Bookmark   August 9, 2012 at 5:28PM
Thank you for reporting this comment. Undo
newbuyer2007

I would paint it now and see if that solves the problem. You can always have stone added to the sides later if you choose to.

    Bookmark   August 9, 2012 at 9:50PM
Thank you for reporting this comment. Undo
pharaoh

If you decide to add the stone later, make sure you buy the stone now and store it.
It is quite likely that your supplier will not have the same stone in the future and even if they have it, natural stone is hard to match unless it comes from the same lot/quarry.

Just a friendly warning :) Stone is cheap, labor is not.

    Bookmark   August 9, 2012 at 10:17PM
Thank you for reporting this comment. Undo
Olychick

I think I'd buy the stone now, just in case the mix changes or ?? It would be sad if you decided to wrap it and couldn't find a good match.

    Bookmark   August 9, 2012 at 10:18PM
Thank you for reporting this comment. Undo
GreenDesigns

I have to ask why you are the one that's compromising there to try to find a fix. The stone people should have done the facade correctly in the first place and the cabinet people should have taken into account that thickness when they did the cabinets. Your GC is failing you if he isn't stomping someone's head to make this right.

    Bookmark   August 10, 2012 at 12:10AM
Thank you for reporting this comment. Undo
oakleyok

I think it's beautiful, but it does need a mantel. Unless you're going for a modern feel to the room, a mantel would look lovely and not leave the fireplace so naked.

    Bookmark   August 10, 2012 at 7:03AM
Thank you for reporting this comment. Undo
mclarke

I have to disagree about the mantel. A mantel would make the fireplace look more "traditional", but that's not the goal here. Plus, a mantel would make the drywall returns more pronounced. There will be plenty of visual horizontals when the shelves are installed, and this will balance the unbroken vertical of the fireplace front.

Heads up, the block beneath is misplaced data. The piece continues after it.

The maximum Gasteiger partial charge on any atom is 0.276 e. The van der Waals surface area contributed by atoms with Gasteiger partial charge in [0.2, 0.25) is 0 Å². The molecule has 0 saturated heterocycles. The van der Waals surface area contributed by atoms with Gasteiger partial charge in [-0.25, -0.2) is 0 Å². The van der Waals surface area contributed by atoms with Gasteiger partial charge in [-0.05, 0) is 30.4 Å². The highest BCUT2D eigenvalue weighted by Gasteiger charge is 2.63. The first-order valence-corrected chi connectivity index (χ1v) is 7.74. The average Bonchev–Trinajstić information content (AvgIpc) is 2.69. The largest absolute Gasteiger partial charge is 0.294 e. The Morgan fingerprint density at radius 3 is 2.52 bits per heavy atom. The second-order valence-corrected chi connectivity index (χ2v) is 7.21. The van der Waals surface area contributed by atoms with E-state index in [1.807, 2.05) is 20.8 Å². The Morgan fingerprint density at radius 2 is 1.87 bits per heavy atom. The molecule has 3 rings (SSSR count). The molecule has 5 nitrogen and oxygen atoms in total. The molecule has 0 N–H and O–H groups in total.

Bookmark   August 10, 2012 at 9:25AM
Thank you for reporting this comment. Undo
bronwynsmom

Of course the photoshopped version of wrapping the stone is appealing. But let's look at the actual construction requirements of such a project.

If the stone has a 2" dimension, and you have typical frame and drywall construction on the side walls, the framing for those walls will be only 5/8" under the drywall surface.

In addition, the framing is probably located at the front of that corner, right behind the stone. If you try to cut the drywall back far enough to fit in the stone, you won't have a framing member behind the new drywall edge, which you can't do.

So you would have to go into the wall and reframe the corner (yow!), which presents the problem of supporting the existing edge of whatever the stones are attached to. Then unless you did some fancy reframing deeper inside the corners, the stones on the sides would present their edges to the front of the room all the way down.

And unless you reframed the corners at depth, you'd either have to stop the stone where your current cabinetry dies into the original face of the stone, which means the stone facade would be narrower on both sides from that point down, or you'd have to tear out and completely replace your cabinetry, because the dimensions of the doors would have to be changed to make them equal across the face.